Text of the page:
user151841 user151841 - 1 year ago 61
Java Question

Why do you name the class twice during instantiation in Java?

When you instantiate an object, why do you specify the class twice?

OddEven number = new OddEven();

Why can't you just say
number = new OddEven();
? When I declare a string, I only say

String str = "abc";

Actually, my question is not "why do you do it this way" -- obviously, you do it because you have to -- but rather, why did the creators choose to make Java syntax work like this?

My thoughts are:

  1. There is something fundamental to the way Java operates at a low level that necessitates typing the name twice, or

  2. The creators freely choose to do it this way to keep some aspect of the syntax uniform -- declare the type first? Or was it to be more like its predecessors?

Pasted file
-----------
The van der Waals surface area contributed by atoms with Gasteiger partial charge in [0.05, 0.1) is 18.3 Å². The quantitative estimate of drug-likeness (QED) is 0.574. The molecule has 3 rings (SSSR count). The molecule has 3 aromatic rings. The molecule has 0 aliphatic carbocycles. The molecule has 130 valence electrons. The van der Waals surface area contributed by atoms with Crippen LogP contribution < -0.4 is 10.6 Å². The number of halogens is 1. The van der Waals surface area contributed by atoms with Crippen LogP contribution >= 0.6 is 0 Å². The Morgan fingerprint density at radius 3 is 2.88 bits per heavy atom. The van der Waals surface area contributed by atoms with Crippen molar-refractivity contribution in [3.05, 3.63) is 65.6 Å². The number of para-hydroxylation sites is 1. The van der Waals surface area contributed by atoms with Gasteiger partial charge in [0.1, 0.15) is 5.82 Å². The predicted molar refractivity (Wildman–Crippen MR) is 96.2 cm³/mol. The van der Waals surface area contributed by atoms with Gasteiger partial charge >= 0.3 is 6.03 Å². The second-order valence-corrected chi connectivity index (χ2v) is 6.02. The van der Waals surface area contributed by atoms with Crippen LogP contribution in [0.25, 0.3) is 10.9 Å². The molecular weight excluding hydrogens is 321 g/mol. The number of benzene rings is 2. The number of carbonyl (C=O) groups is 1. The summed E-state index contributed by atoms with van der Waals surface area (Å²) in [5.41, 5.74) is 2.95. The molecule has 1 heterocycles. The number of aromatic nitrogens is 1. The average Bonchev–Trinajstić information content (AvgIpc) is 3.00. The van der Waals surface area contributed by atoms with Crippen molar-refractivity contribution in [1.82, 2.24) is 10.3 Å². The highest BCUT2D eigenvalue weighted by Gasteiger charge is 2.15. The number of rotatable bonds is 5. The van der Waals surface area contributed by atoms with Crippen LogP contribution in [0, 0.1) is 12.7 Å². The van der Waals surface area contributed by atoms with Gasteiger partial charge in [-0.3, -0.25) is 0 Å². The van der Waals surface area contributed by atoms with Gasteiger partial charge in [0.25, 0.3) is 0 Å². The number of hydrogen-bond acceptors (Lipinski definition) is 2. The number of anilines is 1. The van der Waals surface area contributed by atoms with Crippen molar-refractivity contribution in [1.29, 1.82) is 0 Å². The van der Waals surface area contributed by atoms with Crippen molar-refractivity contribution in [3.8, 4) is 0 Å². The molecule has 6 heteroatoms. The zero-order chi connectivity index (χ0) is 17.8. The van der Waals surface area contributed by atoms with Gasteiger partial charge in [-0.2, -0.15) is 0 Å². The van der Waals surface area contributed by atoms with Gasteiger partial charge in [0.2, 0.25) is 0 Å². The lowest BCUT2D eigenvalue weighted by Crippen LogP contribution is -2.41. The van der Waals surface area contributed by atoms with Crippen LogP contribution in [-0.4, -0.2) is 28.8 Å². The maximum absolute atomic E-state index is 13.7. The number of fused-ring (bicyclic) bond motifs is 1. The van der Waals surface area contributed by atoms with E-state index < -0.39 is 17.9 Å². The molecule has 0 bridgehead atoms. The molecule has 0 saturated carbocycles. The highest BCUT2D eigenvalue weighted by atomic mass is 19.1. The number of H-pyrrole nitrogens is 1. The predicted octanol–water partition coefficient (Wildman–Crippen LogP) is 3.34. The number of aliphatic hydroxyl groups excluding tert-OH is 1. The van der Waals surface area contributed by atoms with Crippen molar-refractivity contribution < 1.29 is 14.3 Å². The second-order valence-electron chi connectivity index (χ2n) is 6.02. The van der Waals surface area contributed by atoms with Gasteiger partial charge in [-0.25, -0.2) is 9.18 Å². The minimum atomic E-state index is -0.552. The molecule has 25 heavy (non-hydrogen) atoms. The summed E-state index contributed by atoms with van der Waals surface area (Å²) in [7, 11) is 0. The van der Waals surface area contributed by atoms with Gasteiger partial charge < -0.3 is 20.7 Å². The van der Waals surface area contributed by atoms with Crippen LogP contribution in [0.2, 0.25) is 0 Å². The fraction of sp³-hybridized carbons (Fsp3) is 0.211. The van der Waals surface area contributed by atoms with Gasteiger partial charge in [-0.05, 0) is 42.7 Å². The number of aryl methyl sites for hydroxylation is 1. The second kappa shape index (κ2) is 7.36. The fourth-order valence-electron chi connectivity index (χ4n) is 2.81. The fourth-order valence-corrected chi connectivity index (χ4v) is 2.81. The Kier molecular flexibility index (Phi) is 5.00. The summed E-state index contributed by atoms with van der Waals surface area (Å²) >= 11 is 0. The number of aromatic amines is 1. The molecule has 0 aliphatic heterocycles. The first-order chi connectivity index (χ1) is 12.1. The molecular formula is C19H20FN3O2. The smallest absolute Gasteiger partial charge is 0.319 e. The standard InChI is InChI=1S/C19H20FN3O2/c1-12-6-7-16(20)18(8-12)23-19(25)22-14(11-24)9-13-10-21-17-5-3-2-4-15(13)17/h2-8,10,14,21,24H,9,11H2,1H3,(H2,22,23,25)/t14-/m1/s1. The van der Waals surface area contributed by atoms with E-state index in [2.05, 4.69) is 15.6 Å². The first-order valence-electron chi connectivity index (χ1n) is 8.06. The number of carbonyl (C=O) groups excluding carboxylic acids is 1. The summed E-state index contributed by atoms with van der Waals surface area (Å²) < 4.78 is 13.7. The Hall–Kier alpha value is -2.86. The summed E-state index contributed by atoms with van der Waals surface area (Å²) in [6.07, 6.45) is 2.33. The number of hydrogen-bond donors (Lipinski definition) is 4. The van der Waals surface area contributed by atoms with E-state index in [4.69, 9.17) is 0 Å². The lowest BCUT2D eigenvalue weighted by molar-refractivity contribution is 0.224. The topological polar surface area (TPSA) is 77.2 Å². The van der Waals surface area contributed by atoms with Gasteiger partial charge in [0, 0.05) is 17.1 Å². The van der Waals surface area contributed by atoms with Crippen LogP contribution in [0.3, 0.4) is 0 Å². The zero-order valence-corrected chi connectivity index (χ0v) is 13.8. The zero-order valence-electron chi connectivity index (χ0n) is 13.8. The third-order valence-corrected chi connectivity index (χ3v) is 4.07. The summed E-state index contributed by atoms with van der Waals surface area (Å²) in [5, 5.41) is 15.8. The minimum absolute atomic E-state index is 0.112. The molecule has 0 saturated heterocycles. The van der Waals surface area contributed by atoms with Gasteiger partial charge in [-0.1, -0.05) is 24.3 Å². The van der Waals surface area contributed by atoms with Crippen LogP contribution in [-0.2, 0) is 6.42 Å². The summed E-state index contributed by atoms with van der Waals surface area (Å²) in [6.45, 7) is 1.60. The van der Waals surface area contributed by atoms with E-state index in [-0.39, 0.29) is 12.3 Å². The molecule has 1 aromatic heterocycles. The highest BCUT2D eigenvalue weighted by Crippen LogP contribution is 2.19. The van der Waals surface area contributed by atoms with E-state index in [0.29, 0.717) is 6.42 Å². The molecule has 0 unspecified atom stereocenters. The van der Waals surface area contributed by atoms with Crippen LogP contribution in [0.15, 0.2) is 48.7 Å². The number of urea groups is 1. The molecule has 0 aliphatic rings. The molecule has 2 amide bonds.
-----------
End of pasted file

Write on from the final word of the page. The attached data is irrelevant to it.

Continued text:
Answer Source

Because you can do this:

Superclass x = new Subclass();

The type of the reference can be a superclass of the actual object being declared, so you need to specify both. For example, you can do:

List<String> stringList = new ArrayList<String>();

Your program interacts with objects that implement List, and you don't care about the implementation.,

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